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Natures Valley

Garden Route


In summer, pink and orange watsonias line the turn-off from the N2 into Nature’s Valley, a village in the Tsitsikamma National Park. Winding down into the valley via Thomas Bain’s Groot Rivier Pass, blossoms give way to breathtaking forest and trees, with a huge yellowwood tree looming above the rest. Sometimes called “the Queen of Nature’s Valley”, the magnificent stature of this gentle giant is humbling.

The rest of Nature’s Valley offers equally unforgettable beach and ocean vistas, but it remains quiet and peaceful, with only 84 permanent residents – very different from the development found in nearby Plettenberg Bay.

The village is situated around the Groot Rivier, which opens out via the lagoon into the Indian Ocean, and it is the end-point of the world-famous five-day Otter Trail. This gruelling and incredibly beautiful hike starts at the Storm’s River side of Tsitsikamma National Park, and is known for its tricky river crossings. With knees collapsing and hearts soaring, hikers walk and climb up and down 42 kilometres of coastal rocks, mountains and river mouths wreathed in montane forest and fynbos, with vast and stunning views of the ocean.

Nature’s Valley is geared towards the constant stream of filthy hikers returning from the wilderness. Its only shop, the Nature’s Valley Trading Store, sells emergency camping essentials and Otter memorabilia, and the tree in the adjacent restaurant courtyard is an arboreal graveyard, adorned with worn-out footwear that didn’t survive the trail.

With its peaceful, lovely three-kilometre beach and pristine lagoon, Nature’s Valley is also a perfect getaway for those simply seeking rest. There are bed-and-breakfasts, self-catering cottages and a lovely rest camp tucked away in the indigenous bush. It is not uncommon to see bushbuck grazing among the residences, and there is spectacular bird life, including the exquisite Knysna turaco.

Look out for

Walking, hiking and mountain-biking – three trails around the lagoon (up to five hours), along the beach and through the forest. Trail maps are available at the Trading Store, but trails are poorly marked in places, so keep your bearings to avoid spending a night lost outdoors. Billboards at the lagoon parking lot detail the incredibly rich ecology of the area. The roads are safe and pretty for walking and cycling day or night.

The lagoon offers safe bathing, canoeing, sailing and fishing. Canoes can be hired from the reserve office at the rest camp.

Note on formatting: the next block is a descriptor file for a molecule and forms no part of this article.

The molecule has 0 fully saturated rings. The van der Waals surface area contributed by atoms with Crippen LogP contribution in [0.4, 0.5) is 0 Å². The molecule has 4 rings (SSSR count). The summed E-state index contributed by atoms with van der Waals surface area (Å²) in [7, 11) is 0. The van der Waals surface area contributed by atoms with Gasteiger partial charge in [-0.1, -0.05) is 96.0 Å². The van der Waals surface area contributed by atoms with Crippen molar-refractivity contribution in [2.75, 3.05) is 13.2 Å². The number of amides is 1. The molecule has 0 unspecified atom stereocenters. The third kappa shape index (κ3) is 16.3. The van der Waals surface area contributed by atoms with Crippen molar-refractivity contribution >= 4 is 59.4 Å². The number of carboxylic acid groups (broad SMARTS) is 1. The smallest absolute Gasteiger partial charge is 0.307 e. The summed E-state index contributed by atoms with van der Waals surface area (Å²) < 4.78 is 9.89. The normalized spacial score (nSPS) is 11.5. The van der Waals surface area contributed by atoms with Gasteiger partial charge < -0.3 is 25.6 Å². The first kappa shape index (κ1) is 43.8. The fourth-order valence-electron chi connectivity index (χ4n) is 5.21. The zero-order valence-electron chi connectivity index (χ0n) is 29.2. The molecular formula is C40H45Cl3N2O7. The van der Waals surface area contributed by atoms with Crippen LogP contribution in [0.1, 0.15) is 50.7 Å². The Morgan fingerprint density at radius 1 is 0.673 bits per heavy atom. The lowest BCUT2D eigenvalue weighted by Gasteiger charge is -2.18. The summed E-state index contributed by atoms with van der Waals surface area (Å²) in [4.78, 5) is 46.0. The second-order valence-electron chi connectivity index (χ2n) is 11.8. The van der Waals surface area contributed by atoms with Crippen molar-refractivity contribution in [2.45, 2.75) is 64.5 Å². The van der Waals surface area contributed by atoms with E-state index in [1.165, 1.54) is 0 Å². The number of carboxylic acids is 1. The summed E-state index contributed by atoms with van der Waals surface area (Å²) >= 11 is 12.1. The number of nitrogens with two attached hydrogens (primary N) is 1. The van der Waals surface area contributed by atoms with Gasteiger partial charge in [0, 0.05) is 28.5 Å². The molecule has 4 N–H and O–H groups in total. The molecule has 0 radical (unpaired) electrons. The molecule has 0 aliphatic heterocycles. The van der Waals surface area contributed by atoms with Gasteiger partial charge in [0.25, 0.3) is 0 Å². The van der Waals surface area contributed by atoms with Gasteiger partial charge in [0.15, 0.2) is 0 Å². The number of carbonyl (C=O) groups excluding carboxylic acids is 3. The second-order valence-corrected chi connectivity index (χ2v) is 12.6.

Wander beaches largely unchanged since the strandlopers walked them 2000 years ago. Snorkel in the rock pools and contemplate the sea.

Birdwatching – forest, lagoon and coastal habitats support a variety of birds, including Knysna woodpecker and narina trogon. A nectar feeder at the restaurant is frequented by sunbirds.

Tsitsikamma Nature Reserve – in places, the coastal forest and fynbos almost tumbles into the incredible moody seas. Knysna turacos flash crimson through the canopy, given away by their inelegant croaking calls. Rich animal life includes the elusive Cape leopard, bushpig, baboon, Cape clawless otter, dolphins, and, in season, southern right and humpback whales. A walking trail at Storm’s River Mouth follows the first three kilometres of the Otter Trail, past a cave with shell middens (evidence of ancient human habitation), to a beautiful waterfall. Look out for cute, belligerent “dassies” (rock rabbits) – “the rottweilers of Tsitsikamma”.

Whiskey Creek multi-day canoe trail takes you through the Keurbooms River Nature Reserve, overnighting in log cabins on stilts amongst the trees.

Storm’s River and Tsitsikamma offer the Bloukrans River Bungee - the world’s highest (a 216-metre drop with a 180-metre free-fall); Tsitsikamma Falls Adventure (Water zipline tour) and Tsitsikamma Canopy Tours. Head to Marilyn’s 60’s Diner for some post-adrenaline sustenance and their classic Cadillac collection.

Elephant Sanctuary, Monkeyland, Birds of Eden and Tenikwa Wildlife Awareness Centre are animal sanctuaries situated at the Crags between Nature’s Valley and Plettenberg Bay (home to rehabilitated elephants, cheetahs, leopards and caracals).

Lively “Plett”, with its shopping centres, flea market and restaurants is about 15 minutes away, up the steep Pass. Knysna is about an hour away, with its Elephant Park and the famous Petrus-se-brand, Homtini , Fisanthoek and Harkerville forest cycle routes through the “Garden of Eden” in the Garden Route National Park.

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